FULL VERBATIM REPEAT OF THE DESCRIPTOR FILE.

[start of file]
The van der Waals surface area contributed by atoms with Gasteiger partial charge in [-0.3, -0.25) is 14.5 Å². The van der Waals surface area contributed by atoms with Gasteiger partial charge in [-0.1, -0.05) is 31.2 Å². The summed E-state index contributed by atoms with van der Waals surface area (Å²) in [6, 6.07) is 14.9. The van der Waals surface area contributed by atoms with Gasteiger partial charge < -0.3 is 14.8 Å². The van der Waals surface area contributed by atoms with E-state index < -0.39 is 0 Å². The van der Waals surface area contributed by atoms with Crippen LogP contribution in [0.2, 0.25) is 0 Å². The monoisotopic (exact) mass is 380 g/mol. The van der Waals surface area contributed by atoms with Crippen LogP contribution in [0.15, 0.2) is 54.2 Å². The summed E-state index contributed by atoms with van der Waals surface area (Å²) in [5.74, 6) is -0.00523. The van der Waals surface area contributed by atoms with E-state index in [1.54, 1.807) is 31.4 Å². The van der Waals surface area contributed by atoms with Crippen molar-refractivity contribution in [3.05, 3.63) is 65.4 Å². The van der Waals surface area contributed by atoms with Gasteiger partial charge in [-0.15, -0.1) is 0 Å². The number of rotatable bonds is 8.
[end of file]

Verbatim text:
The van der Waals surface area contributed by atoms with Gasteiger partial charge in [-0.3, -0.25) is 14.5 Å². The van der Waals surface area contributed by atoms with Gasteiger partial charge in [-0.1, -0.05) is 31.2 Å². The summed E-state index contributed by atoms with van der Waals surface area (Å²) in [6, 6.07) is 14.9. The van der Waals surface area contributed by atoms with Gasteiger partial charge < -0.3 is 14.8 Å². The van der Waals surface area contributed by atoms with E-state index < -0.39 is 0 Å². The van der Waals surface area contributed by atoms with Crippen LogP contribution in [0.2, 0.25) is 0 Å². The monoisotopic (exact) mass is 380 g/mol. The van der Waals surface area contributed by atoms with Crippen LogP contribution in [0.15, 0.2) is 54.2 Å². The summed E-state index contributed by atoms with van der Waals surface area (Å²) in [5.74, 6) is -0.00523. The van der Waals surface area contributed by atoms with E-state index in [1.54, 1.807) is 31.4 Å². The van der Waals surface area contributed by atoms with Crippen molar-refractivity contribution in [3.05, 3.63) is 65.4 Å². The van der Waals surface area contributed by atoms with Gasteiger partial charge in [-0.15, -0.1) is 0 Å². The number of rotatable bonds is 8.